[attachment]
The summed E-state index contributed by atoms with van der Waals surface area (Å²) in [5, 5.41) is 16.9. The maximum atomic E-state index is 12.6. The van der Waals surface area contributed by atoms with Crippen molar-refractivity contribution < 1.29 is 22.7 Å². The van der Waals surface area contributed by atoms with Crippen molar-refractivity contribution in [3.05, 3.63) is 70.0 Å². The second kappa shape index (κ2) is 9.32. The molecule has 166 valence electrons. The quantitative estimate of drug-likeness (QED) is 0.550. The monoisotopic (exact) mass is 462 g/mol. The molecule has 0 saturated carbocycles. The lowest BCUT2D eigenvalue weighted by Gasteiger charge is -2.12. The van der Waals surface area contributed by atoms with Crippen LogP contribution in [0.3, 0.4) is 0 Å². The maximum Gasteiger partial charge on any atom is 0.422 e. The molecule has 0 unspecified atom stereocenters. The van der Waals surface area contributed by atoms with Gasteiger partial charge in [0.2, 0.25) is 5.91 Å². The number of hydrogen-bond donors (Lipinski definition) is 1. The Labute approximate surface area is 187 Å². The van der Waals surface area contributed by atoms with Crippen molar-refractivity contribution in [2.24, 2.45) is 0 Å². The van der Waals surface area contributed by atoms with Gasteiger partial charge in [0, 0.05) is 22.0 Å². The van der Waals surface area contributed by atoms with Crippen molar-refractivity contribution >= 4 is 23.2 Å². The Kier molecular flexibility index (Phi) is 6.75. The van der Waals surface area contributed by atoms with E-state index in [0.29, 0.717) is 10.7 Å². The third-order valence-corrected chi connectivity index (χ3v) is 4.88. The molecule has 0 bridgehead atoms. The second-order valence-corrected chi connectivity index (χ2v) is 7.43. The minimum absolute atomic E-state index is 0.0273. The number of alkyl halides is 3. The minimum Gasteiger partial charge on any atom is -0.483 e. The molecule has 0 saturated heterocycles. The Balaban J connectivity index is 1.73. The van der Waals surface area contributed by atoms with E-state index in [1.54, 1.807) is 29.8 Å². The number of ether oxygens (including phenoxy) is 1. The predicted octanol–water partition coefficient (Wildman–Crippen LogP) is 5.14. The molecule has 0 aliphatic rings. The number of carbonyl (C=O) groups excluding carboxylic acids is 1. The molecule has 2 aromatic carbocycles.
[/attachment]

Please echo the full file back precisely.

The summed E-state index contributed by atoms with van der Waals surface area (Å²) in [5, 5.41) is 16.9. The maximum atomic E-state index is 12.6. The van der Waals surface area contributed by atoms with Crippen molar-refractivity contribution < 1.29 is 22.7 Å². The van der Waals surface area contributed by atoms with Crippen molar-refractivity contribution in [3.05, 3.63) is 70.0 Å². The second kappa shape index (κ2) is 9.32. The molecule has 166 valence electrons. The quantitative estimate of drug-likeness (QED) is 0.550. The monoisotopic (exact) mass is 462 g/mol. The molecule has 0 saturated carbocycles. The lowest BCUT2D eigenvalue weighted by Gasteiger charge is -2.12. The van der Waals surface area contributed by atoms with Crippen LogP contribution in [0.3, 0.4) is 0 Å². The maximum Gasteiger partial charge on any atom is 0.422 e. The molecule has 0 unspecified atom stereocenters. The van der Waals surface area contributed by atoms with Gasteiger partial charge in [0.2, 0.25) is 5.91 Å². The number of hydrogen-bond donors (Lipinski definition) is 1. The Labute approximate surface area is 187 Å². The van der Waals surface area contributed by atoms with Crippen molar-refractivity contribution in [2.24, 2.45) is 0 Å². The van der Waals surface area contributed by atoms with Gasteiger partial charge in [0, 0.05) is 22.0 Å². The van der Waals surface area contributed by atoms with Crippen molar-refractivity contribution >= 4 is 23.2 Å². The Kier molecular flexibility index (Phi) is 6.75. The van der Waals surface area contributed by atoms with E-state index in [0.29, 0.717) is 10.7 Å². The third-order valence-corrected chi connectivity index (χ3v) is 4.88. The molecule has 0 bridgehead atoms. The second-order valence-corrected chi connectivity index (χ2v) is 7.43. The minimum absolute atomic E-state index is 0.0273. The number of alkyl halides is 3. The minimum Gasteiger partial charge on any atom is -0.483 e. The molecule has 0 saturated heterocycles. The Balaban J connectivity index is 1.73. The van der Waals surface area contributed by atoms with E-state index in [1.54, 1.807) is 29.8 Å². The number of ether oxygens (including phenoxy) is 1. The predicted octanol–water partition coefficient (Wildman–Crippen LogP) is 5.14. The molecule has 0 aliphatic rings. The number of carbonyl (C=O) groups excluding carboxylic acids is 1. The molecule has 2 aromatic carbocycles.